Ms. Poonam Sharma, Director of Singapore MediaGuru, urged broadcasters to relearn the art of good storytelling, and stressed that winning in today’s multimedia landscape means not only creating a story that is relevant and interactive, and one that provokes and engages audiences, but also delivering or executing it creatively.
She said technology can enhance content production and urged producers to use them effectively to execute a good story. “Journalists now are using drones to tell a different perspective of a news story and that makes a big difference”, she said.
Speaking before participants to the 3rd International Conference on Broadcast Training in Kuala Lumpur, Ms. Poonam cited another level of viewer engagement with broadcasters that is the practice of some journalists to break a news story on social media even before airing the same in the mainstream TV news programme. Such approach, she said, creates interest among users and draws a bigger audience when the story is finally aired on the TV screen.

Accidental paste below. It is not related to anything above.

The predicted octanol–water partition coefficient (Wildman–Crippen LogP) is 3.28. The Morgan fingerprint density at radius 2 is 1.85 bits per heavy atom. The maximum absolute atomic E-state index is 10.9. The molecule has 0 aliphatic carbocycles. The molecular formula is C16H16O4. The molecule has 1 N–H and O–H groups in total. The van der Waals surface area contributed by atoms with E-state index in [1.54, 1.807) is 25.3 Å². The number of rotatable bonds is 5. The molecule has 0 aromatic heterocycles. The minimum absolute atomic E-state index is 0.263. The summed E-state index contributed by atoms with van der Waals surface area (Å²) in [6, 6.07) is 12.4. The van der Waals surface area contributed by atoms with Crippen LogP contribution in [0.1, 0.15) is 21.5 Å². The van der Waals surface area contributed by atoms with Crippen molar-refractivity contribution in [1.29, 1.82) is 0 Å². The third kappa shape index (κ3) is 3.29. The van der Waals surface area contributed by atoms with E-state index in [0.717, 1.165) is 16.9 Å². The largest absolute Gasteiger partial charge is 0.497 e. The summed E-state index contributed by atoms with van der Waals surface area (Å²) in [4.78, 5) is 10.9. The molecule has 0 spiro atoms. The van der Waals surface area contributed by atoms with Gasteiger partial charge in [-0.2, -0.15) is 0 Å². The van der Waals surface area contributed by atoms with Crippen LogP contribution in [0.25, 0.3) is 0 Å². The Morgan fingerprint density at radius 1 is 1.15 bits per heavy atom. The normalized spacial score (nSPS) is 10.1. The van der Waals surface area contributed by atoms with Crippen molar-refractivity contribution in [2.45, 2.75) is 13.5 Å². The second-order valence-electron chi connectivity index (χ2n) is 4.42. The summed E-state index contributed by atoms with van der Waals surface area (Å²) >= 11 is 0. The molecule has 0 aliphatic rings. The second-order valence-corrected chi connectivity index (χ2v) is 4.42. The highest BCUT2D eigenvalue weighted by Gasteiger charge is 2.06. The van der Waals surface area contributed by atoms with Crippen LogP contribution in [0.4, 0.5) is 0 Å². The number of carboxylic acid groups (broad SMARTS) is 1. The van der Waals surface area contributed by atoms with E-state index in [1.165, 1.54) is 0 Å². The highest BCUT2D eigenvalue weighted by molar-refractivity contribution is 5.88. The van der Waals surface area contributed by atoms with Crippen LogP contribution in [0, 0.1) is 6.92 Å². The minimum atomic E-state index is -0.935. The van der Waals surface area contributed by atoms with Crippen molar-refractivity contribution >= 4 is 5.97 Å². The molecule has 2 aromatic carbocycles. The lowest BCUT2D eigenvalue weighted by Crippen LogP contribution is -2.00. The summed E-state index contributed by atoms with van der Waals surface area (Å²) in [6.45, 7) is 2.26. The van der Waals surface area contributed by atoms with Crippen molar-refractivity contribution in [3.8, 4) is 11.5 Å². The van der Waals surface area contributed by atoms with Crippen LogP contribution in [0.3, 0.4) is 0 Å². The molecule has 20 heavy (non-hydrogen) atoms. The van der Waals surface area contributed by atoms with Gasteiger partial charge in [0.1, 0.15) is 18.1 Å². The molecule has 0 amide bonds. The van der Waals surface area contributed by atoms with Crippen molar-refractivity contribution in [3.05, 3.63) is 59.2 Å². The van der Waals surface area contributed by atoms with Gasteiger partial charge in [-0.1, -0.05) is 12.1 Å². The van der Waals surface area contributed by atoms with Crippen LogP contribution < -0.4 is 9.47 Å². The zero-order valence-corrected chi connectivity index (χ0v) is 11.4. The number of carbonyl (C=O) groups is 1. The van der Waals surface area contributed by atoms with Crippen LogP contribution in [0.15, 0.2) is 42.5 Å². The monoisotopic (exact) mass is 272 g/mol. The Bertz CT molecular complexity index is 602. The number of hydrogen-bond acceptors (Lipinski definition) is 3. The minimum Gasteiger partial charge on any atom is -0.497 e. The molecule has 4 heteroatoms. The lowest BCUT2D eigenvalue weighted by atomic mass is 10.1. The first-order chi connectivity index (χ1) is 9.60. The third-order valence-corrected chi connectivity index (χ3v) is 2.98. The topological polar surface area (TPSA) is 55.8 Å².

Ms. Keiko Bang, CEO and Founder of Bang Singapore, also spoke at the conference on shifting audience preferences and behaviours, stressing that the future of content is big data.
She also said that women are driving social media now and hence content, which have an impact on both old and new media. In the United States, for instance, she cited how the central figures in many TV programs have highlighted various roles of women, from being a judge, president, to even being in prison.
In her presentation, she said communities who share common interests are increasingly becoming passionate and organised, and spending money. As a result, “they are wielding massive power with content makers, affecting the outcome of shows, characters, action, co-opting and transforming copyright, and ultimately affecting politics”, she said.